• Callum says:

          What proportion of cash tickets sold are fully flexible?

          The vast majority do NOT buy fully flexible tickets so no, it’s not necessary to only compare it with the fully flexible cash price. The comparison only makes sense if you want to pay for a fully flexible ticket – most people do not.

          • avstar says:

            if you are not pricing in the added flexibility that comes with such redemptions, then you are not playing this game optimally. that option at the very least has 0 value and pure upside

        • How else can you.possibly asses value other than under a specific range of parameters?

          I mean it isnt value at all if you don’t want to go to NYC either, should that have been factored in?

          Find me an example of someone looking to buy full flex Y economy cash tickets for themselves (eg not for employer) to NY? There many of those you think?

    • Baji Nahid says:

      Even with a basic economy ticket, check in agents are very lenient in checking in baggage, I’ve chanced it every time with the basic ticket whilst asking politely and they do it without no issues.

  3. The Savage Squirrel says:

    Most of the time this will be a bad option.
    However it’s not at all hard to find a few scenarios where it would be an extremely useful or even a valuable option.
    Therefore it’s definitely something to welcome.

  4. Lady London says:

    I will reserve judgment until I see RFS offered on other North American destinations.

    New York was the wrong one to start with. I’ve regularly seen offers ex-EU that worked out to £140-180 cash to there over quite a long period now.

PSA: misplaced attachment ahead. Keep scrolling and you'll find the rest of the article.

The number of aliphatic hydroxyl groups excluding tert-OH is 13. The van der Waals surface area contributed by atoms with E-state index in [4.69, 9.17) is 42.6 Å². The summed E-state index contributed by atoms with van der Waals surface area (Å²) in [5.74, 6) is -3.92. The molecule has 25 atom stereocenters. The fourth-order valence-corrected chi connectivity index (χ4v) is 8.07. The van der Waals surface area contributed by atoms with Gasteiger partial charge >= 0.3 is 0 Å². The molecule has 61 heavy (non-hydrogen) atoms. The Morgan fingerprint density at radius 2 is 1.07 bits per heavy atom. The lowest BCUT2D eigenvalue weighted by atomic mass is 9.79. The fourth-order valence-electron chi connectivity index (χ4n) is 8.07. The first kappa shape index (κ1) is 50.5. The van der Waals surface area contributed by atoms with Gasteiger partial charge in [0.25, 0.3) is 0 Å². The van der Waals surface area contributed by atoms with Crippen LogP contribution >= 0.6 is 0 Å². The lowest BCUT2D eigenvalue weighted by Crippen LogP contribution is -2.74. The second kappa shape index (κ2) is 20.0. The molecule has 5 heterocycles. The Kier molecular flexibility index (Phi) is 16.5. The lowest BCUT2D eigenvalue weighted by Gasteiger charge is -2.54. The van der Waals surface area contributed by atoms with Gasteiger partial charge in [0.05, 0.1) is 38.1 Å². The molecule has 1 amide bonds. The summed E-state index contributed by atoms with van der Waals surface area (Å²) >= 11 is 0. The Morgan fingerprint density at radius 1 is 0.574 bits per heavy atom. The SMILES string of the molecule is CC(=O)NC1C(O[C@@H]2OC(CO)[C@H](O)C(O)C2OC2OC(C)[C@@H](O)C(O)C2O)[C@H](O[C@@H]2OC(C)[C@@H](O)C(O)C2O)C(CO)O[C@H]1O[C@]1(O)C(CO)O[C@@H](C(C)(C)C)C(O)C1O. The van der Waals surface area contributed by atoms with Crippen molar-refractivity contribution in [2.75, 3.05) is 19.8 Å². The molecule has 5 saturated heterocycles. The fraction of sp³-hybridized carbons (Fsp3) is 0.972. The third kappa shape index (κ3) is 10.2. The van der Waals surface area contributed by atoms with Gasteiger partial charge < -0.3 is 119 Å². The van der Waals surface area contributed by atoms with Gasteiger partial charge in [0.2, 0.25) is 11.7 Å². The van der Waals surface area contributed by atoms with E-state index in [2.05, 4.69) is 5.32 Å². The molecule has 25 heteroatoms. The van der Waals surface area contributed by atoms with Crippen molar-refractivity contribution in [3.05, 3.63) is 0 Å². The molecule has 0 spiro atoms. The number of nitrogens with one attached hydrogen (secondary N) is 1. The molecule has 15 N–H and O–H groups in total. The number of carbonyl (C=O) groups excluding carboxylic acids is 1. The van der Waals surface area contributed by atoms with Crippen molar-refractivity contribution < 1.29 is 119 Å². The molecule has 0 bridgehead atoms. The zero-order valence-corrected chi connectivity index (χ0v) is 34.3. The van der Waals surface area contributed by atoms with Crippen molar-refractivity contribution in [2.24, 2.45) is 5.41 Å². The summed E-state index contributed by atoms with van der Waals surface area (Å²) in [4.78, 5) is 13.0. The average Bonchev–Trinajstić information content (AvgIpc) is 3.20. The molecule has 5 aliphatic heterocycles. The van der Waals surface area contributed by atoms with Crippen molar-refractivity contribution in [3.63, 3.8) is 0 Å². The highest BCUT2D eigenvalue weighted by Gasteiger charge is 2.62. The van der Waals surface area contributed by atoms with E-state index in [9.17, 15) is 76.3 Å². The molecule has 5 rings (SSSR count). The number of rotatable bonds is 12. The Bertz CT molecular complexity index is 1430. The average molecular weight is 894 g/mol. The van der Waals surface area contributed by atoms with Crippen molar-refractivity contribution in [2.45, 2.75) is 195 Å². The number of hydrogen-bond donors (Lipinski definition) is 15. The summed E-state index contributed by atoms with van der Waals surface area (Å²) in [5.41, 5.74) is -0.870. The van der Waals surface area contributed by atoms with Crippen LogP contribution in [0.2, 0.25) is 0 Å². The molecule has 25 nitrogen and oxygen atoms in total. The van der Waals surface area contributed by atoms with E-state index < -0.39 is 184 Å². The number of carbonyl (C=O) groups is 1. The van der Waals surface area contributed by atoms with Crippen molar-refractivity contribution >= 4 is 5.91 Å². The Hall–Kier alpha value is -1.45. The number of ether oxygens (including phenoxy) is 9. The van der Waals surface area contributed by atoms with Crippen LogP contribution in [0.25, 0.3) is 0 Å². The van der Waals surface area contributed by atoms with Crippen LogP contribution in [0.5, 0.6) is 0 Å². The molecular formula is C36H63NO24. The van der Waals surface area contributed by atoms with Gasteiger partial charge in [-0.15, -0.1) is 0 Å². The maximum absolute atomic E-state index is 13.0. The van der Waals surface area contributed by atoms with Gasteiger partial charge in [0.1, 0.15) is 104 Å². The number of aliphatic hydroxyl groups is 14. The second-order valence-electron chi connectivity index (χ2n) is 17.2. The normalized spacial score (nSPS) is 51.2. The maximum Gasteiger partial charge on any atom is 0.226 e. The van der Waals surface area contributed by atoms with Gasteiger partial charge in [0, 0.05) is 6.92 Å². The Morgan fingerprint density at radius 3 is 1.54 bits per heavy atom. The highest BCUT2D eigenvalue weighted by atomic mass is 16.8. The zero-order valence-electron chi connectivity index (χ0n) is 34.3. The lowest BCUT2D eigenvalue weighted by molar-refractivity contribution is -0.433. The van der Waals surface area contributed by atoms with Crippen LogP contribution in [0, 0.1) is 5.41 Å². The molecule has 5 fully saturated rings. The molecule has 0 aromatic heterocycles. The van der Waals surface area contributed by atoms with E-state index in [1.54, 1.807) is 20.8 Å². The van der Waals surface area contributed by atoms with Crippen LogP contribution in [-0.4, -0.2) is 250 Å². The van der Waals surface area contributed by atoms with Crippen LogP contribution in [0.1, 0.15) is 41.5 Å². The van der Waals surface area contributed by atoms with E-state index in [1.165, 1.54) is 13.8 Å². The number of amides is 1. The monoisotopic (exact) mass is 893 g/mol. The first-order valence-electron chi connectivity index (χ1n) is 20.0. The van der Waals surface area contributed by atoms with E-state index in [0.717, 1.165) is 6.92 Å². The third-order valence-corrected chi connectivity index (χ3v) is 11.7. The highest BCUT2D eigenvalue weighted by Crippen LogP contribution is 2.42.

If BA wants to show me what they’ll do with this on YVR SEA PDX SFO LAX then they may get the rest of my avoid off me. Alternatively I’ll be flying with other airlines that are much cheaper for those.

  5. the_real_a says:

    From a cash-flow perspective I dont understand the timing – the new options are actually cash negative – BA are subsiding fares. I dont think Avios are even a liability on the balance sheet so no cash benefit from reducing the number in circulation!

    • I was thinking that, and moreover I’m sure there must be a devaluation in the pipeline!

    • No taxes due until the flight, though…

      And I suspect the thinking is this may at least attract forward bookings – not a lot of leisure travelers looking to book a weekend to covid central right now…

    • Mr(s) Entitled says:

      They have to be a liability on a balance sheet somewhere.

      They simply be of the view point that otherwise planes would be half empty so they may as well fill them somehow. They are going there anyway so the cost is fixed.

      • The Savage Squirrel says:

        This. They always want availability to NY as even in Covidworld you never know when a group of investment bankers will pay to fly over tomorrow to close a deal, but the back end of the plane is going to be dead space without measures like this.

  6. Azlozi says:

    Anyone know what the impact is for connecting flights in the UK?

    E.G. will a flight from ABZ to New York via London be a free connection as it would for a long haul trip. Or an extra £35 plus avios for a normal RFS connecting trip?

    • Seems to be included as per the usual long-haul rules.

    • the_real_a says:

      Connecting flights for long haul were never charged at RFS – you paid the full amount of “tax” for that segment (but free avios). So for example, my connection to LBS was about £50 extra each way. It seems that the cash element in the new option is also increased by a similar amount.

  7. ChrisC says:

    This might get Avios off BAs books but they will lose cash because on a return economy ticket between LHR and JFK the government taxes and airport fees are approx £150.

    APD alone of £80 and LHR passenger fees just under £50.

    So for every booking of these RFS they will have to spend £50.

    • mr_jetlag says:

      As someone else said, fills up the back of the plane for a route they can’t realistically cut, and gets Avios off the balance sheet.